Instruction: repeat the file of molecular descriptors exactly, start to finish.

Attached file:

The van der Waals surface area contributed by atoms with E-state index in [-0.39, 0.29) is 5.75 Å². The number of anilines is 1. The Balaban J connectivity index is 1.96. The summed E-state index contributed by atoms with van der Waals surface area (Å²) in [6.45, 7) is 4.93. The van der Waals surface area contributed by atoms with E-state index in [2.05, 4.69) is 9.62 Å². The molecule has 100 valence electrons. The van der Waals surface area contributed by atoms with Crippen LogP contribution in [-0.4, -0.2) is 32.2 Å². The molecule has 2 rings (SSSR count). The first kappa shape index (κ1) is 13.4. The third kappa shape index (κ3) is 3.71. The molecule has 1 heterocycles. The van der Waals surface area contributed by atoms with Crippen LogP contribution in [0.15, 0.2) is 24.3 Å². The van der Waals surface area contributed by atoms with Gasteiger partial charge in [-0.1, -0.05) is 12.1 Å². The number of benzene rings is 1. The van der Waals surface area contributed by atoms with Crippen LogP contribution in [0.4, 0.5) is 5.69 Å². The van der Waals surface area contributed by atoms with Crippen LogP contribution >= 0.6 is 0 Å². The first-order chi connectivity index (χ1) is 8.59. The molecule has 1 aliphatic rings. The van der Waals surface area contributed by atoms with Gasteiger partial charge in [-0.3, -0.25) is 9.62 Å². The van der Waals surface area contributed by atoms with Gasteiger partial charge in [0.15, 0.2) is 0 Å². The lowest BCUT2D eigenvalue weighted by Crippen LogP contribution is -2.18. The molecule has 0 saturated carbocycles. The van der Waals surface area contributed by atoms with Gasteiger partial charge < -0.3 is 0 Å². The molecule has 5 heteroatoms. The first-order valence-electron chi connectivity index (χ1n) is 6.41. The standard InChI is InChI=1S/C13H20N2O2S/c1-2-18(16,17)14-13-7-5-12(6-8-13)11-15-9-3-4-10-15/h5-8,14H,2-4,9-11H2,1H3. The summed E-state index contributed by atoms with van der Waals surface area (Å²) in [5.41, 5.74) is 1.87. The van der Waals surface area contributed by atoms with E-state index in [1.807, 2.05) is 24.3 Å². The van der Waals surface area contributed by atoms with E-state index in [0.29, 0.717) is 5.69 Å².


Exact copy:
The van der Waals surface area contributed by atoms with E-state index in [-0.39, 0.29) is 5.75 Å². The number of anilines is 1. The Balaban J connectivity index is 1.96. The summed E-state index contributed by atoms with van der Waals surface area (Å²) in [6.45, 7) is 4.93. The van der Waals surface area contributed by atoms with E-state index in [2.05, 4.69) is 9.62 Å². The molecule has 100 valence electrons. The van der Waals surface area contributed by atoms with Crippen LogP contribution in [-0.4, -0.2) is 32.2 Å². The molecule has 2 rings (SSSR count). The first kappa shape index (κ1) is 13.4. The third kappa shape index (κ3) is 3.71. The molecule has 1 heterocycles. The van der Waals surface area contributed by atoms with Crippen LogP contribution in [0.15, 0.2) is 24.3 Å². The van der Waals surface area contributed by atoms with Gasteiger partial charge in [-0.1, -0.05) is 12.1 Å². The number of benzene rings is 1. The van der Waals surface area contributed by atoms with Crippen LogP contribution in [0.4, 0.5) is 5.69 Å². The van der Waals surface area contributed by atoms with Crippen LogP contribution >= 0.6 is 0 Å². The first-order chi connectivity index (χ1) is 8.59. The molecule has 1 aliphatic rings. The van der Waals surface area contributed by atoms with Gasteiger partial charge in [-0.3, -0.25) is 9.62 Å². The van der Waals surface area contributed by atoms with Gasteiger partial charge in [0.15, 0.2) is 0 Å². The lowest BCUT2D eigenvalue weighted by Crippen LogP contribution is -2.18. The molecule has 0 saturated carbocycles. The van der Waals surface area contributed by atoms with Gasteiger partial charge < -0.3 is 0 Å². The molecule has 5 heteroatoms. The first-order valence-electron chi connectivity index (χ1n) is 6.41. The standard InChI is InChI=1S/C13H20N2O2S/c1-2-18(16,17)14-13-7-5-12(6-8-13)11-15-9-3-4-10-15/h5-8,14H,2-4,9-11H2,1H3. The summed E-state index contributed by atoms with van der Waals surface area (Å²) in [5.41, 5.74) is 1.87. The van der Waals surface area contributed by atoms with E-state index in [1.807, 2.05) is 24.3 Å². The van der Waals surface area contributed by atoms with E-state index in [0.29, 0.717) is 5.69 Å².